Browsing named entities in George Bancroft, History of the United States from the Discovery of the American Continent, Vol. 2, 17th edition..
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to forfeit the elective franchise.
Could a milder course have been proposed?
When, by experience, this engagement was found irksome to the Quakers, it was the next year repealed.
Brinley, in Mass.
Hist. Coll. v. 216—220; Holmes, i. 341.
Compare, in reply, Eddy in Mass.
Hist. Coll. XVII. 97; Knowles, 324, 325.
Once, indeed, Rhode Island was betrayed into
Chap. XI.} inconsistency.
There had been great difficulties in collecting taxes, and towns had refused to pay their rates.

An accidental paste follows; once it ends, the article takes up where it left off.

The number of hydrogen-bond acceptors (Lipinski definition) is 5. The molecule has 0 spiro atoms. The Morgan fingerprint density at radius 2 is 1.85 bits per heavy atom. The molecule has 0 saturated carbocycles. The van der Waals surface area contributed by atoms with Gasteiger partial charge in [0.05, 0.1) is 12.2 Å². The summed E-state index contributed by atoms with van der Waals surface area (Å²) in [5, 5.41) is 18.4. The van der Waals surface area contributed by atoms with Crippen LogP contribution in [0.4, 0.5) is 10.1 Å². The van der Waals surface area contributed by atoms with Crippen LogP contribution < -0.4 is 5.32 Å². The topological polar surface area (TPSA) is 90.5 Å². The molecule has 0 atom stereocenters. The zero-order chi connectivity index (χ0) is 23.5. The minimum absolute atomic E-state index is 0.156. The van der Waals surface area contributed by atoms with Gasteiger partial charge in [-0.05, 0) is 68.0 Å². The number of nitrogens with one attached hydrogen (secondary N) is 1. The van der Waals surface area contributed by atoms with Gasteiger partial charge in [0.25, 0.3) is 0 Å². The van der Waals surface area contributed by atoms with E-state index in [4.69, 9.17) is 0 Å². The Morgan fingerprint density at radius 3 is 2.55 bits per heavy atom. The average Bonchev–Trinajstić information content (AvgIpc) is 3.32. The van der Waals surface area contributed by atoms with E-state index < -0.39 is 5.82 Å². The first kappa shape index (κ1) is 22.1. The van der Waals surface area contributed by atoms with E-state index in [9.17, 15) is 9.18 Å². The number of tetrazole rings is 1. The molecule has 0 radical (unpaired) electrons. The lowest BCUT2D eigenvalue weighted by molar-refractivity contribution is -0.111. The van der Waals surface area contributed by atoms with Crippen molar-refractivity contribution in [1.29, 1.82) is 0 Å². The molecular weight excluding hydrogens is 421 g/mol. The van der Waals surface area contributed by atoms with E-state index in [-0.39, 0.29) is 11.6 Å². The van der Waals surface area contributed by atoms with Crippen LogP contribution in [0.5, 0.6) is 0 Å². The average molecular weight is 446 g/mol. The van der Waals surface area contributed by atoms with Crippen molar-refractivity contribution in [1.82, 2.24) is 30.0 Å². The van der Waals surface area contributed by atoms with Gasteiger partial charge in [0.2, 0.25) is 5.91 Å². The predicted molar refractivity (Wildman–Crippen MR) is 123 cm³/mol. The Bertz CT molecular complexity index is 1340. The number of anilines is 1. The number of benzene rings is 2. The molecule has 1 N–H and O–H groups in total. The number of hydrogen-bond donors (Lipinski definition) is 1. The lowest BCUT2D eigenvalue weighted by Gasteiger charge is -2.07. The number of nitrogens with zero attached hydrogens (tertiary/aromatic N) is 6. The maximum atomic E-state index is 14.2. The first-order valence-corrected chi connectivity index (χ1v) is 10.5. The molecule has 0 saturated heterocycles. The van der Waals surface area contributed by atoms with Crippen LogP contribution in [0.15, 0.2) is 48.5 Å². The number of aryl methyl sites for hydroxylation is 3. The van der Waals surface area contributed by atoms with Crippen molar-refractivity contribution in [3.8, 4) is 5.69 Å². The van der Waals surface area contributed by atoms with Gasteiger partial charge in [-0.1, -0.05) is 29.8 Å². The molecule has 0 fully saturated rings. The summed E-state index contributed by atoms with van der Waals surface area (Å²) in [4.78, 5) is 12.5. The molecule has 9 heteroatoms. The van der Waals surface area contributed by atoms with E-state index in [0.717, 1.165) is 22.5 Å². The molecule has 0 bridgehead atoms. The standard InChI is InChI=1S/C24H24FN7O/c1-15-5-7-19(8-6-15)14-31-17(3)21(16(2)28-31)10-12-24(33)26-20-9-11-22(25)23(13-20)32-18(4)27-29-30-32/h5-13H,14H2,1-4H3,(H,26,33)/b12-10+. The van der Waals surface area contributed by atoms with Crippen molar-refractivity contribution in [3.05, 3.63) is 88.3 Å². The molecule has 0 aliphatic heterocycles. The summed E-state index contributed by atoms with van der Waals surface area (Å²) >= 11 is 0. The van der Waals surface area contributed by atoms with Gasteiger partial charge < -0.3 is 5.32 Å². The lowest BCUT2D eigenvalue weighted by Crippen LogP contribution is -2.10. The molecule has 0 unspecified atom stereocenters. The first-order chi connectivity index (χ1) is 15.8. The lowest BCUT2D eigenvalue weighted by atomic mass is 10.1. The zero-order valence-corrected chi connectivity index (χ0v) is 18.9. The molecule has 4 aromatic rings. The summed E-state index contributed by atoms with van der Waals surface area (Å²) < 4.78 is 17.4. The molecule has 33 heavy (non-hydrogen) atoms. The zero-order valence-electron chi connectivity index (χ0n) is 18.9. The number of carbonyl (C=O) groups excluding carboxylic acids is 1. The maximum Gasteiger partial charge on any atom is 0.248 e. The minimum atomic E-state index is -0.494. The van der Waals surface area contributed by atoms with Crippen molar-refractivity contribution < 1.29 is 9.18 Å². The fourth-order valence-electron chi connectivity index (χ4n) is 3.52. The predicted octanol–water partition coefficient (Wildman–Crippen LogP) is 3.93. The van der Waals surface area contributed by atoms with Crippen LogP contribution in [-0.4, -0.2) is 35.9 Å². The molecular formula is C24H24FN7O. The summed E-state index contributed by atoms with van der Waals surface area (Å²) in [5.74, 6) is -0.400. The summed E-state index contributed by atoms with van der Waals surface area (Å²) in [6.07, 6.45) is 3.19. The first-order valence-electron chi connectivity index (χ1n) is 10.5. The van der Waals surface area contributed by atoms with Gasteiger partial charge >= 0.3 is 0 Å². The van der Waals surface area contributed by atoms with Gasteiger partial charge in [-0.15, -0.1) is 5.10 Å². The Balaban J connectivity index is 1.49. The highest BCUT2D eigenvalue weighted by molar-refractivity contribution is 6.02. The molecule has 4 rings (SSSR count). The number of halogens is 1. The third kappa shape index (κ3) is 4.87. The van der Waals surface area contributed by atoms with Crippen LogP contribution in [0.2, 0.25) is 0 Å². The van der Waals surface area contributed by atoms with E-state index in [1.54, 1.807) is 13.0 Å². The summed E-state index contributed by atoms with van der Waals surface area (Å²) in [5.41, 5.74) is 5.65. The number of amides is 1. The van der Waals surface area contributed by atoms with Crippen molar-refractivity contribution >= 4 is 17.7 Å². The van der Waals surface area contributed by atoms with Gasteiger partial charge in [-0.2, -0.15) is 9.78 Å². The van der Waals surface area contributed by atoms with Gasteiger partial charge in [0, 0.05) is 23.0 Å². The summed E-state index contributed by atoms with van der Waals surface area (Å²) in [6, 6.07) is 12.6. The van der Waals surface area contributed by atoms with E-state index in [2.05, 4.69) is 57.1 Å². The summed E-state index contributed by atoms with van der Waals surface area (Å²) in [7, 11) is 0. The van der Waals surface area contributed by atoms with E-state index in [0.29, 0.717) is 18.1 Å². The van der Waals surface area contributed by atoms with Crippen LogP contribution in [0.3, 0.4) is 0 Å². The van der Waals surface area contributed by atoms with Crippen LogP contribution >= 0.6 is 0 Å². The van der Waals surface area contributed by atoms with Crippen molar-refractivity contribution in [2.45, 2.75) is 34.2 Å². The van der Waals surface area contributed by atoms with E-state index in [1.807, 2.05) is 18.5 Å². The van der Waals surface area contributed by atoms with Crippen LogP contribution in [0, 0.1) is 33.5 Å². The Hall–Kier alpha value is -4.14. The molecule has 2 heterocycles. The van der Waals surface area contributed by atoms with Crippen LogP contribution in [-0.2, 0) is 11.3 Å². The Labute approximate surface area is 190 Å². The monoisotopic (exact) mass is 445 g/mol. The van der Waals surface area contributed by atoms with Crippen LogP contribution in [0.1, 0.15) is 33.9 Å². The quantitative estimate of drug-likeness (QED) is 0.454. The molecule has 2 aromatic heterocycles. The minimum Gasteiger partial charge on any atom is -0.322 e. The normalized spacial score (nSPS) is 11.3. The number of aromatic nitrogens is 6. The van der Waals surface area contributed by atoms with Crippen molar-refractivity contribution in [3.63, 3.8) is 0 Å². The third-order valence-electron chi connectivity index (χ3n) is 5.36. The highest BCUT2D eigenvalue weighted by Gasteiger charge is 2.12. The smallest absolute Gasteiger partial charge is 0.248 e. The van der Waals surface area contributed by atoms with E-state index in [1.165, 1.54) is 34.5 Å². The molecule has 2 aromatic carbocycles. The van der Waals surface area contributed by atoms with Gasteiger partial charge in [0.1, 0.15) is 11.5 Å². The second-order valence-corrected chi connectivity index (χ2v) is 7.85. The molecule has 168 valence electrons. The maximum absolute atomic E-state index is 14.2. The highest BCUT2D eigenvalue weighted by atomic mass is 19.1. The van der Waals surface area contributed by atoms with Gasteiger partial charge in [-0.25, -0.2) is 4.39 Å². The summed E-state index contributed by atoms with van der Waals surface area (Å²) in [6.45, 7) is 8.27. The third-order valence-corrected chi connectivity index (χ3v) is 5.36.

In 1671, the general assembly passed a law, inflicting a severe penalty on any one who should speak in town-meeting against the payment of the assessments.
The law lost to its advocates their reelection in the next year, the magistrates were
1672. selected from the people called Quakers, and freedom of debate was restored.
George Fox himself was present among his Friends, demanding a double diligence in guards against oppression, and in the firm support of the good of the people.